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WORLDVIEW: After Osama’s death: violence or mercy?

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RICHMOND, Va. (BP)–Flying into Cairo on the afternoon of Sept. 11, 2001, we heard something terrible was happening in New York and in Washington, D.C., the city we had departed approximately 15 hours earlier.

A photographer and I had come to gather material for a profile of the great Egyptian city. But as we watched the planes fly into the World Trade Center and the Pentagon on our hotel-room TVs — and learned who was behind the attacks — we wondered if and when we would be able to leave the hotel, much less the country. How would a couple of nervous Americans fare on the “Arab street” in that moment?

The next morning, we decided to find out.

No sooner did we emerge from a taxi in a Cairo neighborhood than we were surrounded by a crowd of Egyptian Muslims — not to be taunted or threatened, but to be comforted. They led us by the arm to a nearby coffee shop and surrounded our table, offering the passionate expressions of friendship and condolence for which Arabs are famous.

They didn’t want to believe Muslims had participated in the airborne attacks on thousands of innocents. They begged us to convey their grief and deepest sympathies to the victims’ families and to all Americans when we went home.

“We would never do this,” one man urgently repeated, tears in his eyes, as he gripped my hand. And he meant it.

But Osama bin Laden would do it.

A veteran terrorist determined to exact revenge for his many grievances against America and the West, bin Laden was quite willing to plan the attacks, carry them out through his al-Qaida terror network — and proudly claim responsibility for them. And it was only the beginning, he promised. Many more assaults would come and many more innocent people would die until the terrorists’ aims were accomplished.

So began the attacks and counterattacks, the violence and retaliation, the skirmishes and full-scale wars that continue to this day across multiple borders. But Osama bin Laden is dead, shot down in a U.S. operation after a nearly decade-long manhunt that began in the days following 9/11. Few war-weary people — not just in the West but also in the Muslim-majority nations most affected by his bloody ideology — will mourn him.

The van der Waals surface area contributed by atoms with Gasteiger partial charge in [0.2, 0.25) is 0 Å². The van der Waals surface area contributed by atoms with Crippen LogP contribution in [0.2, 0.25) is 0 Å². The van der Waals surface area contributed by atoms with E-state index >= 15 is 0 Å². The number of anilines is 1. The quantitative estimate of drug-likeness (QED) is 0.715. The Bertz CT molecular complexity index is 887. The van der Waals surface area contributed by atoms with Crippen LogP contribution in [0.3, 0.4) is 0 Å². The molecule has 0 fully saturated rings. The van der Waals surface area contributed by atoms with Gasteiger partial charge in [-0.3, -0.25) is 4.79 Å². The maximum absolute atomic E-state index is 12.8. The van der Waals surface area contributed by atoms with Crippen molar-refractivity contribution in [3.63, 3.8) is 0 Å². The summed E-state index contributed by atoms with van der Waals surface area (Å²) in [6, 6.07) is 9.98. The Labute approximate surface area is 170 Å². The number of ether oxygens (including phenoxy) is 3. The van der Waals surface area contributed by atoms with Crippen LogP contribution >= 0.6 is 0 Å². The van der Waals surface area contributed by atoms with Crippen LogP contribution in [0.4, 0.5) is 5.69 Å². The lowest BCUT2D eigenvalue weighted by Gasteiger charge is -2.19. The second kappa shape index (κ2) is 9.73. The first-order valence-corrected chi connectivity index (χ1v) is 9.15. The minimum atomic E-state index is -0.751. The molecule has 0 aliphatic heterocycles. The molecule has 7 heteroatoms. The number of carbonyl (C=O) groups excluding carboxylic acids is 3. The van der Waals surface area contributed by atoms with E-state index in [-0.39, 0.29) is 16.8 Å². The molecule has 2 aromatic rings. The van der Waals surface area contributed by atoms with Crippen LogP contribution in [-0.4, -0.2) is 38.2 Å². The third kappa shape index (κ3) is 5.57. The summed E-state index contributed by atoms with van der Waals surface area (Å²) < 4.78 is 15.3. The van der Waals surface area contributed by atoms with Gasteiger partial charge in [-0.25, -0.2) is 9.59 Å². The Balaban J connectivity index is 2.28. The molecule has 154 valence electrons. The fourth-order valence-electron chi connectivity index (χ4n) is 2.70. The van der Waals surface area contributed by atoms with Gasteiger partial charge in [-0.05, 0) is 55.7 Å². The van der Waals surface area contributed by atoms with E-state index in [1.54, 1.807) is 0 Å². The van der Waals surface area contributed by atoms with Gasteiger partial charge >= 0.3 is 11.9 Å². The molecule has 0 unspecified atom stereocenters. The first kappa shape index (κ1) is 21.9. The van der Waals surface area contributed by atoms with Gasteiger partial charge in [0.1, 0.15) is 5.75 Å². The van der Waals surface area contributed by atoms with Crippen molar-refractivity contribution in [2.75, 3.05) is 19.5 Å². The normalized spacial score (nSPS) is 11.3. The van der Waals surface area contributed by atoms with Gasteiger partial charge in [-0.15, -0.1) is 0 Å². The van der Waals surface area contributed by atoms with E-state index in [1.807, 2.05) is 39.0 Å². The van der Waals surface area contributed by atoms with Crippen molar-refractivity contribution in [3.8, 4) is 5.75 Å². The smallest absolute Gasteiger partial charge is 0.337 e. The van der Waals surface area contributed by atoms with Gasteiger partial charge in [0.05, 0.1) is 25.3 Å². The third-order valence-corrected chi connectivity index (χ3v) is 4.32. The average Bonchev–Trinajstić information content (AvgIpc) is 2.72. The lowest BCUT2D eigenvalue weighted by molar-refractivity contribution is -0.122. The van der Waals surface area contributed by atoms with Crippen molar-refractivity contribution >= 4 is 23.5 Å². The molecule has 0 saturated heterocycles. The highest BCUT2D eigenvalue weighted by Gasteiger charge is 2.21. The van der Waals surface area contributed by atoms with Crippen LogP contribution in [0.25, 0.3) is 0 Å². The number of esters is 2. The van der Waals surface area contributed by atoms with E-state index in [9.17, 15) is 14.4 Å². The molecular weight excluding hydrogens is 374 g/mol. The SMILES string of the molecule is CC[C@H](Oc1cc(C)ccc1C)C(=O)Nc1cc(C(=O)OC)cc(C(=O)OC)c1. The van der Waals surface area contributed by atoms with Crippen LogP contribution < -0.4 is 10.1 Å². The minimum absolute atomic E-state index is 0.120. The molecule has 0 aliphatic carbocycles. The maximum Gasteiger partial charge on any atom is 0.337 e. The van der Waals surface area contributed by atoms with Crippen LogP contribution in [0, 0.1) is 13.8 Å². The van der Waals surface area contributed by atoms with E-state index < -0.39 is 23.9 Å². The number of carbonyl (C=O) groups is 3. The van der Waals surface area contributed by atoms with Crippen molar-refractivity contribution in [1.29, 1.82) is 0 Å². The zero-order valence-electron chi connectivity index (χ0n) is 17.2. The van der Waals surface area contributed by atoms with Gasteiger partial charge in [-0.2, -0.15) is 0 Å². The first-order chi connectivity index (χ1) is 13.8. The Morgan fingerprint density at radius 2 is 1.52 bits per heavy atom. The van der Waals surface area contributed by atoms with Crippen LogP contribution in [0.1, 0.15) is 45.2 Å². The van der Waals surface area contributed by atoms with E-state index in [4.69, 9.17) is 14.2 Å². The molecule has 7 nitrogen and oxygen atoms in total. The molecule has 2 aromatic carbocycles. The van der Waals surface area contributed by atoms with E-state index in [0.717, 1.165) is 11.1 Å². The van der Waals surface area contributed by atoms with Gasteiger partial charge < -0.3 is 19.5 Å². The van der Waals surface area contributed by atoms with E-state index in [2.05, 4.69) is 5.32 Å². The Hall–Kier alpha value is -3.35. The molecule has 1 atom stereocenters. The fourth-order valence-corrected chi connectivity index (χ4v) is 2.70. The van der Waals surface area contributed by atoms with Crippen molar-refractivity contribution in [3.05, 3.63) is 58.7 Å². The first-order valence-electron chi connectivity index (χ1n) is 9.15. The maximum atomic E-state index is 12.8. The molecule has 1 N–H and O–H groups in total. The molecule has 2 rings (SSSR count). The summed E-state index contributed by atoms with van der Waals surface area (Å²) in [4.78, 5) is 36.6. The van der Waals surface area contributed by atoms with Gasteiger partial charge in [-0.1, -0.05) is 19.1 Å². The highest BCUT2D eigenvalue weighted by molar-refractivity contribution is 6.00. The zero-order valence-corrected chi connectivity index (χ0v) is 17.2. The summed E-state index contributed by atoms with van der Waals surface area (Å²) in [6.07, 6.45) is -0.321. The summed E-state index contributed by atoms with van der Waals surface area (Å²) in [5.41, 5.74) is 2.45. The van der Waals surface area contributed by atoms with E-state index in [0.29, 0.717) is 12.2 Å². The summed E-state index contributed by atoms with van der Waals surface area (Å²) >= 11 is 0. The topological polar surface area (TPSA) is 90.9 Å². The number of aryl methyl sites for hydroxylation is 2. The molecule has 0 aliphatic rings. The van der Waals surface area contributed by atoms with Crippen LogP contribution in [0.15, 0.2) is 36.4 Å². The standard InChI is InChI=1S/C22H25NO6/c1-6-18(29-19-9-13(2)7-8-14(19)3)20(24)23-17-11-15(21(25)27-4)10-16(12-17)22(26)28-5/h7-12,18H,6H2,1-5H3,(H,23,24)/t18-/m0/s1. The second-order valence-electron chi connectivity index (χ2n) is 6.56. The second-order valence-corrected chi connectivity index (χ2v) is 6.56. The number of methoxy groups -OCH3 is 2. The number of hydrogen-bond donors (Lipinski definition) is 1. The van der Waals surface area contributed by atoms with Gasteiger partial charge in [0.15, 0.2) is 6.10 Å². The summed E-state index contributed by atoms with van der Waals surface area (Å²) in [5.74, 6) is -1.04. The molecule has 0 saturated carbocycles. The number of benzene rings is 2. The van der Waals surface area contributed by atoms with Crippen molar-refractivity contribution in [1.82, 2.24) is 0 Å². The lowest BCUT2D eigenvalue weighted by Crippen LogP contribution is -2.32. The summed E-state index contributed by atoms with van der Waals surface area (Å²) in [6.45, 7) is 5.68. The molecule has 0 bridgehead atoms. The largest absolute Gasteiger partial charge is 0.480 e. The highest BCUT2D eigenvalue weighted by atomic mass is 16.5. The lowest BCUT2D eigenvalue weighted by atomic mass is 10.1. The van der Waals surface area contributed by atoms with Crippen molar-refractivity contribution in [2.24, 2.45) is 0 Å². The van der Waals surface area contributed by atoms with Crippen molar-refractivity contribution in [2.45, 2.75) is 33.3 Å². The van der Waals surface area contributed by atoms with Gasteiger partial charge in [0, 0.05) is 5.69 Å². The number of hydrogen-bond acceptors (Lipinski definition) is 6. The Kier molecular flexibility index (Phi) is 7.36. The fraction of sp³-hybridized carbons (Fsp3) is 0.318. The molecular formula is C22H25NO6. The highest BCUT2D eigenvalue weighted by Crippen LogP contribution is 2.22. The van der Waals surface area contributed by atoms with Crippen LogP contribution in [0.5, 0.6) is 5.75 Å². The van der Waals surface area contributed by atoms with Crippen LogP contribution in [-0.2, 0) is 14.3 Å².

Will he become a martyr? An enduring symbol of radical Islamic defiance of the decadent West? An inspiration to new waves of terrorist true believers? Perhaps. Even if al-Qaida has suffered a mortal blow, others will take up its radical cause. The United States and other nations will take the actions they see as necessary to defend themselves and their interests. The cycle of attack and counterattack might continue.

However, the “Arab Spring” now under way in many parts of the Middle East and North Africa suggests an alternative future. Millions of young adults are bravely — and nonviolently — pushing for change and freedom, even in the face of violent repression in some countries. Their aspirations, openly expressed on the streets and through the potent tools of social media, suggest that history might (emphasis on “might”) have rendered the bin Ladens of the world irrelevant.

These peaceful revolutions will be hijacked by extremists or crushed by dictators in some places, but in others they will take root.

In another generation, young Muslims might even reject radical Islamism altogether. Naïve? Who would have believed that the Soviet empire would collapse in the space of a few years? The pace of change in our era is unprecedented in human history.

Whatever happens in the political realm in the days to come, however, an unseen kingdom is silently spreading across the region: the Kingdom of God. It is a Kingdom of justice and mercy, and its power comes from divine love, not weapons of war. It is beholden to no earthly nation; it transcends all cultures.

Muslims, like all other people, hunger for God. Millions of Muslims are seeking Him. More and more are finding Him through His Son, Jesus Christ. Persecution of Christians and churches in the Muslim world has increased, along with the exodus of many traditional Christians targeted by extremists.

Yet reports of Muslims deciding to follow Christ, regardless of the consequences, continue to emerge from across the world. They continue to tell of dreams and visions of Jesus, of their desire for a close relationship with a God of mercy, of indescribable joy when they meet Him.

As we walked the streets of Cairo that sad day after 9/11, a Muslim man approached us near Al-Azhar University, the intellectual center of Sunni Islam for more than a millennium. Every night for years, he said, when he closed his eyes to sleep, he had seen a bright cross. “What does this mean?” he asked. We told him of the Lord who extends mercy and salvation to all who seek Him.

Don’t be afraid to tell the person who may ask you. The love of Christ is a far more powerful force than hatred, fear, war or vengeance.
Erich Bridges is IMB global correspondent.

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  • Erich Bridges